Miliband addressed students, lecturers, and healthcare professionals yesterday, to announce Labour’s plans for the immediate rescue of the NHS from the threats of privatisation, fragmentation, and competition
Ed Miliband addressed a large audience of students yesterday at Manchester Metropolitan University, telling them how “the next Labour government will start by saving the NHS.”
In his opening address Ed Miliband said that with just two weeks to decide on the future of our country, “there is nowhere that the choice matters more than in our NHS.”
In his speech to a mix of students, lecturers and healthcare professionals, Miliband spoke of the importance of the NHS, saying: “I don’t need to tell you here that the NHS is the most precious institution in our country, and we all here have our own reasons why we love the NHS. It looks after us when we are born, it cares for us when we are sick, and so often cares for us in our final days of life. I say the NHS is the proudest achievement of our country and the envy of the world.”
Miliband promised the audience he would create an NHS based on “care, compassion and co-operation, not competition, fragmentation and privatisation”. He spoke of his pledge to repeal the Health and Social Care Act brought in by the present government in 2012, which allowed, among other things, NHS contracts to be open to the voluntary and private sectors.
He also highlighted that if Labour was in power come May the 8th he would, as part of his ‘immediate rescue plan’, employ 20000 more nurses, launch an emergency recruitment drive to get 1000 nurses into training, ensure a midwife for every mother, and integrate mental and physical health services by incorporating social policies with those of health. Miliband outlined that funding for such measures would come from other manifesto pledges such as a mansion tax, a duty on tobacco, and targeting tax avoidance.
Miliband repeatedly made clear the importance of the NHS to the Labour campaign, telling the audience: “The country needs Labour’s immediate rescue plan for the NHS.” In line with this plan he announced that “in our first 100 days… we’ll begin to bring in the funds from the mansion tax and the tobacco levy, and we will use that money to support the NHS with our immediate rescue plan”.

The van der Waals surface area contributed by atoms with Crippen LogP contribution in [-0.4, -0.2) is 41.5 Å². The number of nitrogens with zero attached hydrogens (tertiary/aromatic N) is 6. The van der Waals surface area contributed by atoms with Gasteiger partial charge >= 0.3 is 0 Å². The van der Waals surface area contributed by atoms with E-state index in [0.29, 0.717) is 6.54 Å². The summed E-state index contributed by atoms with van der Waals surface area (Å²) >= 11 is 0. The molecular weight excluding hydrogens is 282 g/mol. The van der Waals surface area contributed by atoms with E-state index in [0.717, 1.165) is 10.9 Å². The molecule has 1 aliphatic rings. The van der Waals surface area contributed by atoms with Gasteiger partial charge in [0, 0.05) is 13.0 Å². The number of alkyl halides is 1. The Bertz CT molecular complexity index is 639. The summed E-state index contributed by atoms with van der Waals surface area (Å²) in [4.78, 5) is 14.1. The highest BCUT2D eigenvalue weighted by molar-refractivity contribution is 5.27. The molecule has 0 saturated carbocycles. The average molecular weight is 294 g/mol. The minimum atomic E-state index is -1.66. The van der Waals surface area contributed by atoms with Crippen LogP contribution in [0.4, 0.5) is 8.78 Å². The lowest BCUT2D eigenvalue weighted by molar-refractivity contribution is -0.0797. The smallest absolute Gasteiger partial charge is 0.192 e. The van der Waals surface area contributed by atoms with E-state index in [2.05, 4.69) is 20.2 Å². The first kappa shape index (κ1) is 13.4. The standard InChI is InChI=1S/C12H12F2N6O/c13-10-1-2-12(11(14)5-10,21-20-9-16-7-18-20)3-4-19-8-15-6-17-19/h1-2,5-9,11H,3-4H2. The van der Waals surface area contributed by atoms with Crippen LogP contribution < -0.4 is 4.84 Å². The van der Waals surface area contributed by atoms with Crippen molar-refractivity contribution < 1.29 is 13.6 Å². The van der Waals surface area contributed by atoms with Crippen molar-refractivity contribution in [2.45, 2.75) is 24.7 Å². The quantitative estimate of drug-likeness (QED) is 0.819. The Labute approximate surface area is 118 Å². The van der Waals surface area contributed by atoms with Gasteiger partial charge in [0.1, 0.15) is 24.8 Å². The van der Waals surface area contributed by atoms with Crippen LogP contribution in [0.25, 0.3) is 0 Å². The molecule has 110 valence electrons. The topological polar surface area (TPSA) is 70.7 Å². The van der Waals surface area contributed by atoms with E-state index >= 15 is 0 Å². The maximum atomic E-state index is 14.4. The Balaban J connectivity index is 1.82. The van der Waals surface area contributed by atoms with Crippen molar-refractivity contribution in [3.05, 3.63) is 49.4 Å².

He continued by saying the Conservatives “want you to believe that they are going to spend more, with money they can’t identify, from a place they cannot name. These are false promises with an expiry date of May the 8th stamped on them.
“I believe the NHS is facing one of its gravest threats since its foundation; we know it’s been going backwards under this government, it’s got harder and harder to see a GP, there are more and more elderly people who can’t get care at home… for five years the NHS has gone backwards. For the next five years, if the Conservatives return to power, the NHS will be starved of funds and it will face a rising tide of privatisation, this is the truth. David Cameron is now a mortal danger to the NHS.”
Ed Miliband took questions from the audience, all centered on the topic of the NHS. Coby Tunnicliffe, a University of Manchester student, asked whether Miliband would protect the NHS from the threat of the Transatlantic Trade and Investment Partnership (TTIP). The Mancunion spoke with Coby after the speech, asking what he thought of Miliband’s reply: “I think it’s reassuring he acknowledged backdoor privatisation as a risk and something he said he would aim to prevent. However, by going against TTIP he would face massive pressures. It wouldn’t be easy and he didn’t give any impression that he had a way of getting around it.”
Miliband also took questions from the media, who moved away from the topic of the NHS, one asking Miliband whether the fear of John Major, who was speaking at the same time, of an SNP and Labour alliance were right. Miliband quickly responded with simply “no”. He however went on to say that he could not side with a party that wanted to divide Britain and he was therefore shocked at the support David Cameron was giving the party.
He was then asked to comment on the government’s response to the drowning of 950 people in the Mediterranean. Rescue missions were ended in October of last year as the government said that the possibility of being saved in the event of a disaster was a ‘pull-factor’ to migrants and encouraged people to make the journey.
Miliband said the government was “leaving people to drown”, and that “frankly, I think it is a stain on Europe to have these things happening on our shores and in our waters and so, what I would be saying at the European Council tomorrow is that we’ve got to act, we’ve got to act on search and rescue, and that is about basic humanity and I think that people all around the country will recognise this.” He told the audience that the “original decision was a mistake and should be reversed.”
In his closing address to the audience he talked once more of the importance of the NHS and urged people to hold him to account to everything he had promised: “I’m going to say something most politicians don’t usually say—politics is too important to be left to politicians. You’ve got to hold me to account for the promises I’ve made but you can really make the difference in the next election.”
Miliband stressed the importance of everyone’s efforts in the final run up to the general election, joking with the audience that even family weddings should be cancelled, and said that “together, I believe we can make change happen in our country by electing a Labour government.”